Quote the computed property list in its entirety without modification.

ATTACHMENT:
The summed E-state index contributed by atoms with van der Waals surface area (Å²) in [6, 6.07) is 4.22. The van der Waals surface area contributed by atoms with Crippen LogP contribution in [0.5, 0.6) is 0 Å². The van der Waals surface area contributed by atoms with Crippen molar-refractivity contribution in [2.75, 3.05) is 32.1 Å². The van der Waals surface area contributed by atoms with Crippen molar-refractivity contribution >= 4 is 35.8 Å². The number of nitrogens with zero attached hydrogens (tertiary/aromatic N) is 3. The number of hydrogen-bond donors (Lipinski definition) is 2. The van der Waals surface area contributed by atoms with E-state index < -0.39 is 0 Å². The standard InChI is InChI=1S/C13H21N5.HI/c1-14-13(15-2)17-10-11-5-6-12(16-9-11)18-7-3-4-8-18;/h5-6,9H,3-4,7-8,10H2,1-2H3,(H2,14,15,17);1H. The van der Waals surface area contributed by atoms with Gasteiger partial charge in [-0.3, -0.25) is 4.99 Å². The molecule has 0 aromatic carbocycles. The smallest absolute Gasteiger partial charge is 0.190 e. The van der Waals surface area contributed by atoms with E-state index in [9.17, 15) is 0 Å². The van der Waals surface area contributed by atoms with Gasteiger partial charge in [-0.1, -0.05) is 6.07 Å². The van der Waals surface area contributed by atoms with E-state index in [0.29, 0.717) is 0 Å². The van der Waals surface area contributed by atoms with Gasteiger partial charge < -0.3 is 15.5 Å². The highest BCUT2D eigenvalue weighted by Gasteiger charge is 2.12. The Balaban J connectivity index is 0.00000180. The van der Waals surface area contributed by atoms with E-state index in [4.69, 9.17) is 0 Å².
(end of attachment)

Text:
The summed E-state index contributed by atoms with van der Waals surface area (Å²) in [6, 6.07) is 4.22. The van der Waals surface area contributed by atoms with Crippen LogP contribution in [0.5, 0.6) is 0 Å². The van der Waals surface area contributed by atoms with Crippen molar-refractivity contribution in [2.75, 3.05) is 32.1 Å². The van der Waals surface area contributed by atoms with Crippen molar-refractivity contribution >= 4 is 35.8 Å². The number of nitrogens with zero attached hydrogens (tertiary/aromatic N) is 3. The number of hydrogen-bond donors (Lipinski definition) is 2. The van der Waals surface area contributed by atoms with E-state index < -0.39 is 0 Å². The standard InChI is InChI=1S/C13H21N5.HI/c1-14-13(15-2)17-10-11-5-6-12(16-9-11)18-7-3-4-8-18;/h5-6,9H,3-4,7-8,10H2,1-2H3,(H2,14,15,17);1H. The van der Waals surface area contributed by atoms with Gasteiger partial charge in [-0.3, -0.25) is 4.99 Å². The molecule has 0 aromatic carbocycles. The smallest absolute Gasteiger partial charge is 0.190 e. The van der Waals surface area contributed by atoms with E-state index in [9.17, 15) is 0 Å². The van der Waals surface area contributed by atoms with Gasteiger partial charge in [-0.1, -0.05) is 6.07 Å². The van der Waals surface area contributed by atoms with E-state index in [0.29, 0.717) is 0 Å². The van der Waals surface area contributed by atoms with Gasteiger partial charge < -0.3 is 15.5 Å². The highest BCUT2D eigenvalue weighted by Gasteiger charge is 2.12. The Balaban J connectivity index is 0.00000180. The van der Waals surface area contributed by atoms with E-state index in [4.69, 9.17) is 0 Å².